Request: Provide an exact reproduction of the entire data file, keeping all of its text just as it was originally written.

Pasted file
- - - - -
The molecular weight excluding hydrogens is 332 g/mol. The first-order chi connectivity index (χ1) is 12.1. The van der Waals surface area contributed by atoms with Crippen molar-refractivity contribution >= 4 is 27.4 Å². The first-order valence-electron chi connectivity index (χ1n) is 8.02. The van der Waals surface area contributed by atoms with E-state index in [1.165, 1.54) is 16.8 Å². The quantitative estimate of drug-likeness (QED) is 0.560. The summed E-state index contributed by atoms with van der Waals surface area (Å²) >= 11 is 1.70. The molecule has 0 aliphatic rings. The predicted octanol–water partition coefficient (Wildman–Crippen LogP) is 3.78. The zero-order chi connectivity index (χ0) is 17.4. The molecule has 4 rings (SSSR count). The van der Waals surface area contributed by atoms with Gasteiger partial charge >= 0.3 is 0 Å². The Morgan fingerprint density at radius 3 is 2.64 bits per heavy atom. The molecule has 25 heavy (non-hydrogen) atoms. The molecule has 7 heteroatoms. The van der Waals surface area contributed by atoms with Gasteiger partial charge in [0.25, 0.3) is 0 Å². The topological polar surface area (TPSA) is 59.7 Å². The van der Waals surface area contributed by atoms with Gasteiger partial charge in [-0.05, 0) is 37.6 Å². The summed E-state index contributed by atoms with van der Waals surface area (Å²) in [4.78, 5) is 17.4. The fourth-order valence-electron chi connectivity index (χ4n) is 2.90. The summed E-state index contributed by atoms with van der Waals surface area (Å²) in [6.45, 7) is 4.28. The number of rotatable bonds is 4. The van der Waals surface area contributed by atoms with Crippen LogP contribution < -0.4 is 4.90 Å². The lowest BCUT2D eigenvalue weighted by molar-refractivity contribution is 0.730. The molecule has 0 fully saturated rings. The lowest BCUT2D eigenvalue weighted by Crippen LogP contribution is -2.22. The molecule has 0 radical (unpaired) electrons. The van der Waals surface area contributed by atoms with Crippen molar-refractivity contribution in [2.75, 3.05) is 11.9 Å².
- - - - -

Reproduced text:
The molecular weight excluding hydrogens is 332 g/mol. The first-order chi connectivity index (χ1) is 12.1. The van der Waals surface area contributed by atoms with Crippen molar-refractivity contribution >= 4 is 27.4 Å². The first-order valence-electron chi connectivity index (χ1n) is 8.02. The van der Waals surface area contributed by atoms with E-state index in [1.165, 1.54) is 16.8 Å². The quantitative estimate of drug-likeness (QED) is 0.560. The summed E-state index contributed by atoms with van der Waals surface area (Å²) >= 11 is 1.70. The molecule has 0 aliphatic rings. The predicted octanol–water partition coefficient (Wildman–Crippen LogP) is 3.78. The zero-order chi connectivity index (χ0) is 17.4. The molecule has 4 rings (SSSR count). The van der Waals surface area contributed by atoms with Gasteiger partial charge >= 0.3 is 0 Å². The Morgan fingerprint density at radius 3 is 2.64 bits per heavy atom. The molecule has 25 heavy (non-hydrogen) atoms. The molecule has 7 heteroatoms. The van der Waals surface area contributed by atoms with Gasteiger partial charge in [0.25, 0.3) is 0 Å². The topological polar surface area (TPSA) is 59.7 Å². The van der Waals surface area contributed by atoms with Gasteiger partial charge in [-0.05, 0) is 37.6 Å². The summed E-state index contributed by atoms with van der Waals surface area (Å²) in [4.78, 5) is 17.4. The fourth-order valence-electron chi connectivity index (χ4n) is 2.90. The summed E-state index contributed by atoms with van der Waals surface area (Å²) in [6.45, 7) is 4.28. The number of rotatable bonds is 4. The van der Waals surface area contributed by atoms with Crippen LogP contribution < -0.4 is 4.90 Å². The lowest BCUT2D eigenvalue weighted by molar-refractivity contribution is 0.730. The molecule has 0 fully saturated rings. The lowest BCUT2D eigenvalue weighted by Crippen LogP contribution is -2.22. The molecule has 0 radical (unpaired) electrons. The van der Waals surface area contributed by atoms with Crippen molar-refractivity contribution in [2.75, 3.05) is 11.9 Å².